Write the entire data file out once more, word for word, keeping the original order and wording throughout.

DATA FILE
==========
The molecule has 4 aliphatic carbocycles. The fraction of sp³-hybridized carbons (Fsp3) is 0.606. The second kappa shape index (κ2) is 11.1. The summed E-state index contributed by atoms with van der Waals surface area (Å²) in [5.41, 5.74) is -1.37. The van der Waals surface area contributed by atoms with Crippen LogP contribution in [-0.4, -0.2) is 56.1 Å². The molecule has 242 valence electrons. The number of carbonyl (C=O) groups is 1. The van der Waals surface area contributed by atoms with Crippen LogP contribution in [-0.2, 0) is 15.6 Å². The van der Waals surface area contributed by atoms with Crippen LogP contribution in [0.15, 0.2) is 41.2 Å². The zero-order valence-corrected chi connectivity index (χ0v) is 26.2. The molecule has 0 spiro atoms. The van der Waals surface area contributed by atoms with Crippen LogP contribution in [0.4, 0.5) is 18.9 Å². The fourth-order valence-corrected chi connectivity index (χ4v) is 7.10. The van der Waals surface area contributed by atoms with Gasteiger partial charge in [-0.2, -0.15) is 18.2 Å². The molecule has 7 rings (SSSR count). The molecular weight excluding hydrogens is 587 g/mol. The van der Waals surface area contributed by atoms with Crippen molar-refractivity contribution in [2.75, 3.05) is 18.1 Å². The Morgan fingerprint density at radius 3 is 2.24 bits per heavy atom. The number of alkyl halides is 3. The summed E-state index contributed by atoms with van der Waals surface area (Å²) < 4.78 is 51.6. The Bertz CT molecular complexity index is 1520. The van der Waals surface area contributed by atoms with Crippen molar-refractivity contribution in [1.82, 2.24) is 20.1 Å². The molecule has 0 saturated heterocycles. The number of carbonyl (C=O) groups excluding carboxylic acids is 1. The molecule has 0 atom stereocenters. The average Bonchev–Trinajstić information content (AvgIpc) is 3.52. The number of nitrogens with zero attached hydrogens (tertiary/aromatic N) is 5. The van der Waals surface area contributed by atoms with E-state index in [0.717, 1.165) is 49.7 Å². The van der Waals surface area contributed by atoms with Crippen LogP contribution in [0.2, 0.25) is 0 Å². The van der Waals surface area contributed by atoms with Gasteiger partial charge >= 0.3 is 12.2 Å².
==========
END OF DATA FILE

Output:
The molecule has 4 aliphatic carbocycles. The fraction of sp³-hybridized carbons (Fsp3) is 0.606. The second kappa shape index (κ2) is 11.1. The summed E-state index contributed by atoms with van der Waals surface area (Å²) in [5.41, 5.74) is -1.37. The van der Waals surface area contributed by atoms with Crippen LogP contribution in [-0.4, -0.2) is 56.1 Å². The molecule has 242 valence electrons. The number of carbonyl (C=O) groups is 1. The van der Waals surface area contributed by atoms with Crippen LogP contribution in [-0.2, 0) is 15.6 Å². The van der Waals surface area contributed by atoms with Crippen LogP contribution in [0.15, 0.2) is 41.2 Å². The zero-order valence-corrected chi connectivity index (χ0v) is 26.2. The molecule has 0 spiro atoms. The van der Waals surface area contributed by atoms with Crippen LogP contribution in [0.4, 0.5) is 18.9 Å². The fourth-order valence-corrected chi connectivity index (χ4v) is 7.10. The van der Waals surface area contributed by atoms with Gasteiger partial charge in [-0.2, -0.15) is 18.2 Å². The molecule has 7 rings (SSSR count). The molecular weight excluding hydrogens is 587 g/mol. The van der Waals surface area contributed by atoms with Crippen molar-refractivity contribution in [2.75, 3.05) is 18.1 Å². The Morgan fingerprint density at radius 3 is 2.24 bits per heavy atom. The number of alkyl halides is 3. The summed E-state index contributed by atoms with van der Waals surface area (Å²) < 4.78 is 51.6. The Bertz CT molecular complexity index is 1520. The van der Waals surface area contributed by atoms with Crippen molar-refractivity contribution in [1.82, 2.24) is 20.1 Å². The molecule has 0 saturated heterocycles. The number of carbonyl (C=O) groups excluding carboxylic acids is 1. The molecule has 0 atom stereocenters. The average Bonchev–Trinajstić information content (AvgIpc) is 3.52. The number of nitrogens with zero attached hydrogens (tertiary/aromatic N) is 5. The van der Waals surface area contributed by atoms with E-state index in [0.717, 1.165) is 49.7 Å². The van der Waals surface area contributed by atoms with Crippen LogP contribution in [0.2, 0.25) is 0 Å². The van der Waals surface area contributed by atoms with Gasteiger partial charge >= 0.3 is 12.2 Å².